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  Religious Freedom
December Dilemma

Public School Students Performing Religious Music


Introduction
Religion in the Classroom
Holiday Assemblies
Performing Religious Music
Holiday Displays
School-sponsored singing of religious music poses slightly different concerns because so much choral music is religious. 15 Due to the dominance of religious music in serious choral music and the legitimate secular reasons for having public school students sing choral music, courts have been more lenient about allowing public school choirs to sing religious music. 16 Additionally, forbidding choirs to sing any music that is religious has been found to be hostile, not neutral, toward religion. 17 Therefore, it is usually permissible to allow public school groups to sing some religious music as part of a choral performance.

However, to avoid First Amendment violations, school choirs should not sing only religious music and should not focus on a particular holiday or denomination. Also, similar to school assemblies and other activities, school officials should allow public school children to be excused from singing religious music without fear of embarrassment or peer pressure.

For instance, at a winter public school choral concert, it is permissible to include some songs based on holidays such as Christmas or Chanukah. However, it would not be appropriate for a public school choir to perform a concert dominated by the songs of a single religious tradition.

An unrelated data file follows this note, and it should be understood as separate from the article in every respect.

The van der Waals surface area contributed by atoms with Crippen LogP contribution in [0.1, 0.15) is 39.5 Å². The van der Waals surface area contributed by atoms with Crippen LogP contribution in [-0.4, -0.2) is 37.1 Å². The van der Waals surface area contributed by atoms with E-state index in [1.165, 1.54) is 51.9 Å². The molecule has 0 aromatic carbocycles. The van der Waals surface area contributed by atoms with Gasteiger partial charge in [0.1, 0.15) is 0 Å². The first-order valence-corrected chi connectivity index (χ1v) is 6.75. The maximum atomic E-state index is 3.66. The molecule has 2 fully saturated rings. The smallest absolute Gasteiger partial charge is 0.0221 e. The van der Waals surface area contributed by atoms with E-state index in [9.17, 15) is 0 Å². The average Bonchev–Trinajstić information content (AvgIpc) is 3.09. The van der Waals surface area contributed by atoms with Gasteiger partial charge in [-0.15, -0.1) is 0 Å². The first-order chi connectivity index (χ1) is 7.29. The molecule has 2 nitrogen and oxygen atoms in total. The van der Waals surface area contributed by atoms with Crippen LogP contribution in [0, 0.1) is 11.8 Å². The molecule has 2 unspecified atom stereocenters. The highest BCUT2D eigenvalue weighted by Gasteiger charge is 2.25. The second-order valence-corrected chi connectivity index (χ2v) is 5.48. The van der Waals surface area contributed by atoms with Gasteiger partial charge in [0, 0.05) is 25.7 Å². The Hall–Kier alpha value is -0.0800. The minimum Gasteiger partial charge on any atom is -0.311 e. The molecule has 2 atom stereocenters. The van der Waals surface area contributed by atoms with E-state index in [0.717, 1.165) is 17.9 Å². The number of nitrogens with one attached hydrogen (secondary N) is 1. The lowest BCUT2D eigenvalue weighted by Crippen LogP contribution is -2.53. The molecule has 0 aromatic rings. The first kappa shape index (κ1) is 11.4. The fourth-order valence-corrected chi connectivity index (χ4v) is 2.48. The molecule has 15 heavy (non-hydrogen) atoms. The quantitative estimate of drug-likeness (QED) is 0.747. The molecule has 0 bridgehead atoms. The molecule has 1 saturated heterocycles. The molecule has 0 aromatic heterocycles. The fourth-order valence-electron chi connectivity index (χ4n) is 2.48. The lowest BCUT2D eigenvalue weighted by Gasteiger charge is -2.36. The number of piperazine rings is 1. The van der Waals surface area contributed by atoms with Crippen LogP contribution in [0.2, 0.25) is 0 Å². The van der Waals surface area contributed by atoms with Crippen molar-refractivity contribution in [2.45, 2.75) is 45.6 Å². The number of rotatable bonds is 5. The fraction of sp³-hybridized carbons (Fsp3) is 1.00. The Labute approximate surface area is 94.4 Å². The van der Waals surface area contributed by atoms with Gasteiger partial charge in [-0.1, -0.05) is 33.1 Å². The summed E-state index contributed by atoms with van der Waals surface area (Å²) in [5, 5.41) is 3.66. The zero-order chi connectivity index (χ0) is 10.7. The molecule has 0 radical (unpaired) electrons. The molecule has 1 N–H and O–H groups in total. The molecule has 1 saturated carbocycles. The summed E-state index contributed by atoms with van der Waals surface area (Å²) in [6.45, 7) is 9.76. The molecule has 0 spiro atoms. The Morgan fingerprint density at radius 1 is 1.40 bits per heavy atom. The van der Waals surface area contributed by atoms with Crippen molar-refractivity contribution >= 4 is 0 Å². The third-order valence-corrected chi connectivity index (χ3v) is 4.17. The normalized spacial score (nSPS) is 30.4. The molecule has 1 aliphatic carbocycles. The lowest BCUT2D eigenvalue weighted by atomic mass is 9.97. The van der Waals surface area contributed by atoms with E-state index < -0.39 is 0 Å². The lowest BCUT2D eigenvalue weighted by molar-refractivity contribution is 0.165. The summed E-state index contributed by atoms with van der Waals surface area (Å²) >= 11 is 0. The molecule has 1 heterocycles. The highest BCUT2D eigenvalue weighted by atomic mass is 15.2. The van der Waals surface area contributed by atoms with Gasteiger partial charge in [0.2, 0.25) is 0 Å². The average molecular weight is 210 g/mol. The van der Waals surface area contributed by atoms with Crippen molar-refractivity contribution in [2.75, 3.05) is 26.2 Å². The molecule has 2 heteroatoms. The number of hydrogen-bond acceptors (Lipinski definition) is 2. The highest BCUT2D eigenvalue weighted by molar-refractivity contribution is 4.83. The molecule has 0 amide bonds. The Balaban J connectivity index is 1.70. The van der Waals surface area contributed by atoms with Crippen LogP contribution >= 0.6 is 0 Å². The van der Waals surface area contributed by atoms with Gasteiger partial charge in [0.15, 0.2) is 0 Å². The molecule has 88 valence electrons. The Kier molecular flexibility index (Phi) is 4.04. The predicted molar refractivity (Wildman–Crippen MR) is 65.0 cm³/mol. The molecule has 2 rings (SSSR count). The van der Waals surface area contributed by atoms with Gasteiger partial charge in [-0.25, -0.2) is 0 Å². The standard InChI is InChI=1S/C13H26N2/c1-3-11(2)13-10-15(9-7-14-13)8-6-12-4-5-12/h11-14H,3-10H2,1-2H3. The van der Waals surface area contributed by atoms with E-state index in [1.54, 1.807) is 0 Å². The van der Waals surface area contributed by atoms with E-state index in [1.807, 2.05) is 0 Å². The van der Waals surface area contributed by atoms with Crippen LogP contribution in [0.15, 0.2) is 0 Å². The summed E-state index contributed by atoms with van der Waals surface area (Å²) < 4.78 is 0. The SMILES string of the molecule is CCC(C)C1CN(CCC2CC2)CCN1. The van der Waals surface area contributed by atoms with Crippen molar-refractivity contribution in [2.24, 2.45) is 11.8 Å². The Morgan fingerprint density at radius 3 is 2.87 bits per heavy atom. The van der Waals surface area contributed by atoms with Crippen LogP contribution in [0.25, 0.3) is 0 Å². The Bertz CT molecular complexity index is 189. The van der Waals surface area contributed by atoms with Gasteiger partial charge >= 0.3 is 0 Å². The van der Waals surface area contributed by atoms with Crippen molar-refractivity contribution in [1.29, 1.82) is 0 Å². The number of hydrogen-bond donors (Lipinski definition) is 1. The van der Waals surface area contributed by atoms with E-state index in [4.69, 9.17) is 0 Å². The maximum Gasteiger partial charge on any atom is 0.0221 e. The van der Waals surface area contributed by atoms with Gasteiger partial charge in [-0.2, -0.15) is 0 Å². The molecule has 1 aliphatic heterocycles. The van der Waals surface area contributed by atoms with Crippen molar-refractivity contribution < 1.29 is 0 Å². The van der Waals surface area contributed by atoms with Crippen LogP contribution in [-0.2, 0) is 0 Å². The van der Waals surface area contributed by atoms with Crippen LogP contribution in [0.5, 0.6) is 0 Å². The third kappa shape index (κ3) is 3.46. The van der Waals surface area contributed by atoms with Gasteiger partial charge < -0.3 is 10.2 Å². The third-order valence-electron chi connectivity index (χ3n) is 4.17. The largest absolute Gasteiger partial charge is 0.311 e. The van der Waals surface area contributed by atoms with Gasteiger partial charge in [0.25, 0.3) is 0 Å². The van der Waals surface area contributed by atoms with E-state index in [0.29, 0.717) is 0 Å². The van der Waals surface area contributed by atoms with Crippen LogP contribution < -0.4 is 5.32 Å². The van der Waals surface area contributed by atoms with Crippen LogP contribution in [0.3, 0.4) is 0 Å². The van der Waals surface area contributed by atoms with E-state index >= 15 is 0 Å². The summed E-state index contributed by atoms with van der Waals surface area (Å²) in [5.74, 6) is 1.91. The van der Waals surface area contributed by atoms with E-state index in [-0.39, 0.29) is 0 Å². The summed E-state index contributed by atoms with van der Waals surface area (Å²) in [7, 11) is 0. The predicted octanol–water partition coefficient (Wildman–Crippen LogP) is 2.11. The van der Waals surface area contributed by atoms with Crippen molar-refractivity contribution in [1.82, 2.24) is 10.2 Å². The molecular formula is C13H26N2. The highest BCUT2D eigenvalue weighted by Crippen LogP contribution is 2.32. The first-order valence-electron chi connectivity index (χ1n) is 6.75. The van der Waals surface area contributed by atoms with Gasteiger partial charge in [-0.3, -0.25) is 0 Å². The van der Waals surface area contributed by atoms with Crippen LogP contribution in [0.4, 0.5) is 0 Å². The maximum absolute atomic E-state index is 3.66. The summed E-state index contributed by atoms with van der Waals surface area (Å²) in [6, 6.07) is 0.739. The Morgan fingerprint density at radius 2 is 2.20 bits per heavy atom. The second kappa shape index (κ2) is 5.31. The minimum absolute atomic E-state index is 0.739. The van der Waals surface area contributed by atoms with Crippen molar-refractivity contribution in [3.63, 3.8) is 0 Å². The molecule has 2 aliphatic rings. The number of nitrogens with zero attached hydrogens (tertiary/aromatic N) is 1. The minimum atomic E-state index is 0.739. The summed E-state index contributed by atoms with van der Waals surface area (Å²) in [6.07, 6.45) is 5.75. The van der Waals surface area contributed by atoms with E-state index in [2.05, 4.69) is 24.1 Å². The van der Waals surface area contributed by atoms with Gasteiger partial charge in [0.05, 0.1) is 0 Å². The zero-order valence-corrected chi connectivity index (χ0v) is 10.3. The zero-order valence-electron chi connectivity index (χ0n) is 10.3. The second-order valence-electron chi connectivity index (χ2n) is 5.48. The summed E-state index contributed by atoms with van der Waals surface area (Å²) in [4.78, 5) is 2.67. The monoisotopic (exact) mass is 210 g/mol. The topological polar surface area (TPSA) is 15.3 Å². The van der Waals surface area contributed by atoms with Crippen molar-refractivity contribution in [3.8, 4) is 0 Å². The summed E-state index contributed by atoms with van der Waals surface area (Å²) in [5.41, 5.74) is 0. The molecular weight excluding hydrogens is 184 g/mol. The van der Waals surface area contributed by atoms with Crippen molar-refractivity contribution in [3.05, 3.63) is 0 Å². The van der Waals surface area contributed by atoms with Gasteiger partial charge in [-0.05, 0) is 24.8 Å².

It is also not appropriate for public schools to lead students in singing prayers, just as it is improper for schools to lead students in spoken prayer. 18 Courts have found no distinction in singing versus speaking prayers and have found that songs which "call on God for His blessing and contain an avowal of divine faith," are not appropriate for public school students to sing. 19

Public school students may be allowed to perform at churches, synagogues or temples because courts have recognized that these venues often provide excellent acoustics and atmosphere for the singing of choral music. However, a public school choir should not sing at exclusively religious sites or only at venues of a particular denomination.

As with other public school activities that involve religion, school officials and parents should consider the effects of teaching religious music to impressionable young children.

 

 

Related Materials
Teaching about Chanukah

Recommended Children’s Books for Holidays/Celebrations

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